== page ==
In her prize-winning novel The God of Small Things, Arundhati Roy describes monsoon-struck Kerala, in southwestern India, with great lyricism:
It is a bit shocking, then, to realize that although Kerala receives 10 feet of rain during the yearly monsoons, it typically faces a severe water shortage during the preceding summer months. This is partly due to its undulating topography, which helps water run off into the Arabian Sea.
But another reason, according to a report prepared by India’s Planning Commission (which doesn’t mince words), is “unscientific, uncontrolled, and unscrupulous” practices such as demolition of hills, excessive pumping of groundwater, water wastage, and sand mining from river beds. As a result, a sizable fraction of the state’s 4.5 million open wells have now either dried up or contain brackish water.
To meet the needs of the state’s 35 million people, a program called Jalanidhi, created by the Kerala government and the World Bank, has helped bring piped water to many households since 2000. People interested in digging new wells, drilling bore-wells, or building mechanisms to draw water from streams and rivers have received financial and technical aid.
Another approach, rainwater conservation, has become common in the last decade, even though it is not exactly a new concept. Large reservoirs made of mud were traditionally built to catch surface runoff, and Keralites use the collected water for irrigation.
Since the mid-2000s, NGOs and the Kerala government have been trying to popularize roof-water harvesting as a viable solution, one that allows people to use their dry or discarded wells for conservation and groundwater recharge.
When Kurian Baby was district magistrate in the Thrissur district between 2008 and 2009, he began to work on a scheme called Mazhapolima, which has popularized the concept of recharging wells through roof-water harvesting. A local newspaper launched a campaign to raise awareness.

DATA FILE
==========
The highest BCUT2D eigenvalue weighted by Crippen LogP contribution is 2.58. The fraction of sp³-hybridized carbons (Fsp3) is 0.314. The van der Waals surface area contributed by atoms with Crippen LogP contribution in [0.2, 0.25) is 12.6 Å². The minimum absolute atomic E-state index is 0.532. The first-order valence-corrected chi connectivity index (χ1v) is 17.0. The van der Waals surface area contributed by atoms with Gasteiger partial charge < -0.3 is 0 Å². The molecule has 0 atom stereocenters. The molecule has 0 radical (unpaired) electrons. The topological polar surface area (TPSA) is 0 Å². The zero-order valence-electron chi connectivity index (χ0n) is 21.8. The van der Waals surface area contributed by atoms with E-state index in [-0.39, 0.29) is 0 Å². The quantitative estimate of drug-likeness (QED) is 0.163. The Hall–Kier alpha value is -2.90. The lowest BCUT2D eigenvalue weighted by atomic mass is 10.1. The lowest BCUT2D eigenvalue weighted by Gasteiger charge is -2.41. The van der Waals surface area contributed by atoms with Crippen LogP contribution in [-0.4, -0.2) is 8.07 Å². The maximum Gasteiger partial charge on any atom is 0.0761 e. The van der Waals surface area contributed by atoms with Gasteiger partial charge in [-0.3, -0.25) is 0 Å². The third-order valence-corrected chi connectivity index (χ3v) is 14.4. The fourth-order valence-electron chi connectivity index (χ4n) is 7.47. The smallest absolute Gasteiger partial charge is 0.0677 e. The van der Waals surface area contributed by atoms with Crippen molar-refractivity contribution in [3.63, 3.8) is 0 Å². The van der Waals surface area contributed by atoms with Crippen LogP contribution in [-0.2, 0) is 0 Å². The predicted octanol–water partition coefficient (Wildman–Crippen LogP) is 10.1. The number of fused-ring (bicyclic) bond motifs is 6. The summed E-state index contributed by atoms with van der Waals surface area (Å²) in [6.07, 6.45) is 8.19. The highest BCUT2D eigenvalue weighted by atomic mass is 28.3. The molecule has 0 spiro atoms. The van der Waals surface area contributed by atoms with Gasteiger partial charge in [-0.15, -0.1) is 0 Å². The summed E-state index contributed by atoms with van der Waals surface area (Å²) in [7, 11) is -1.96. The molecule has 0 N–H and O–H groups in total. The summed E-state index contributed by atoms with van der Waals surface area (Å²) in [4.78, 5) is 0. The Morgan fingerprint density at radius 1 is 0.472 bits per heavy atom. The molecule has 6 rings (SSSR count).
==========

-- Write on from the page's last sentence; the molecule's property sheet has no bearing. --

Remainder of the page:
Under this initiative, employees of about 100 NGOs received training to install roof-water harvesting systems. Mazhapolima gives subsidies to poorer households and in over-exploited groundwater blocks and areas with high salinity, but most households pay a standard installation cost of $100 or $75, depending on whether a sand filter is used.
Trained staff from an accredited NGO typically install a system that allows roof water to slide into a gutter that’s connected to a PVC pipe. The water then passes through a filter to the well. The filter is made of charcoal, pebbles, sand, and other locally sourced materials. For thatched roofs, a PVC sheet is spread over the thatch.
“The effect of well recharging is a cascading one,” Baby explains. “These wells tend to be in regions with laterite or sandy soil, and the bottom of the wells are not closed by concrete. When the water table is low, the water is retained in the wells for a while, and then gets pushed into the ground.”
So when multiple wells are recharged in an area, the groundwater table goes back up. “The wells tend to retain water better the second year, and by the third year, impurities and salinity disappear because freshwater pushes older water down,” he adds.
So far, about 100,000 people have benefited from the initiative in Thrissur.
Anthony Kunnath is executive director of an NGO called Planet Kerala, which introduced roof-water harvesting systems to two coastal areas. “In rural areas,” Kunnath says, “gram panchayats [village-level self-government organizations] had been spending a great deal of money obtaining drinking water through tanker lorries. They now spend some of their budget building roofwater harvesting facilities.” Seven or 8 percent of a gram panchayat’s budget is spent on water and sanitation, Baby estimates.